Integration and Test Plan

Good

Satisfactory

Risk Management Plan

Good

Good

Evaluated Cost/Price

$955,383,722

$779,400,693

Notwithstanding the overall factor ratings, the agency's Downselect Evaluation Committee (DSEC) reported to the source selection authority (SSA) that Raytheon's proposal was superior under each of the non-cost/price evaluation factors. The DSEC determined Raytheon's proposal to be technically superior under the technical approach factor based in part on the fact that: (1) Raytheon [REDACTED] had demonstrated that it had a fully developed Prime Power Interface (PPI) and Power Distribution Unit (PDU), with its power subsystem exceeding the government's expectations for correcting for power fluctuations and handling momentary power interruptions as a result of power bus transfers on submarine and ship power systems, and (2) Harris was proposing [REDACTED].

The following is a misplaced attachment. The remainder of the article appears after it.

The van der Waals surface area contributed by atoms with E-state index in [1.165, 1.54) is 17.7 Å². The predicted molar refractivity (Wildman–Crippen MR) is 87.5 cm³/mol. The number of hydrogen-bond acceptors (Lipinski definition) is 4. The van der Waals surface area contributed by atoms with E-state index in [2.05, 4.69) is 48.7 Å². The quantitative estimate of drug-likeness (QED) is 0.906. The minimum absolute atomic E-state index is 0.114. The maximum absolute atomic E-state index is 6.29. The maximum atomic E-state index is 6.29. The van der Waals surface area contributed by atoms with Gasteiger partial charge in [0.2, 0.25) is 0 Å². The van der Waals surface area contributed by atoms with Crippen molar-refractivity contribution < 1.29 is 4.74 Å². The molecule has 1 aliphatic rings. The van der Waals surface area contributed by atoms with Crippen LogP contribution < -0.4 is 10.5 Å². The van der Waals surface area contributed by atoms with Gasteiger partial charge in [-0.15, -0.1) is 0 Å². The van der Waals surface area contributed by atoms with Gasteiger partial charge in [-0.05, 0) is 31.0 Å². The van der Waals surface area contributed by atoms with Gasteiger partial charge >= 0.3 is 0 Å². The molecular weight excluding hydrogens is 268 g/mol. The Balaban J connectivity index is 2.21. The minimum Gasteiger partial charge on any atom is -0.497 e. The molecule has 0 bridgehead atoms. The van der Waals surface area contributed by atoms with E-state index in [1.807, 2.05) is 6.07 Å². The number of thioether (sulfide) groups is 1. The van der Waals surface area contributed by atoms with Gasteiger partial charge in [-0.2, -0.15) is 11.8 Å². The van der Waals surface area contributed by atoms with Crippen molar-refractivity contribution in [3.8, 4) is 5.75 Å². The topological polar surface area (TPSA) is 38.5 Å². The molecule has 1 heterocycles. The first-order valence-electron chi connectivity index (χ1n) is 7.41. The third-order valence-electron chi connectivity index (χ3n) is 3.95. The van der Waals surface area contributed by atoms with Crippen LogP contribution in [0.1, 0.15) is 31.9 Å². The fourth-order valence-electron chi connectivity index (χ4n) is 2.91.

The DSEC determined Raytheon's proposal to be –dominantly— technically superior under the current/recent past performance factor based upon Raytheon's superior test results in the PT1 tests of the NMT prototypes. While Raytheon was evaluated as verifying in the government-observed PT1 testing that its terminals satisfied 348 of the 361 REQIDs it attempted, or 90 percent of the overall 388 REQIDs specified in SPAWAR-T-895, Appendix E, Harris was evaluated as verifying only 177 of the 238 REQIDs it attempted, or only 46 percent of the overall 388 REQIDs.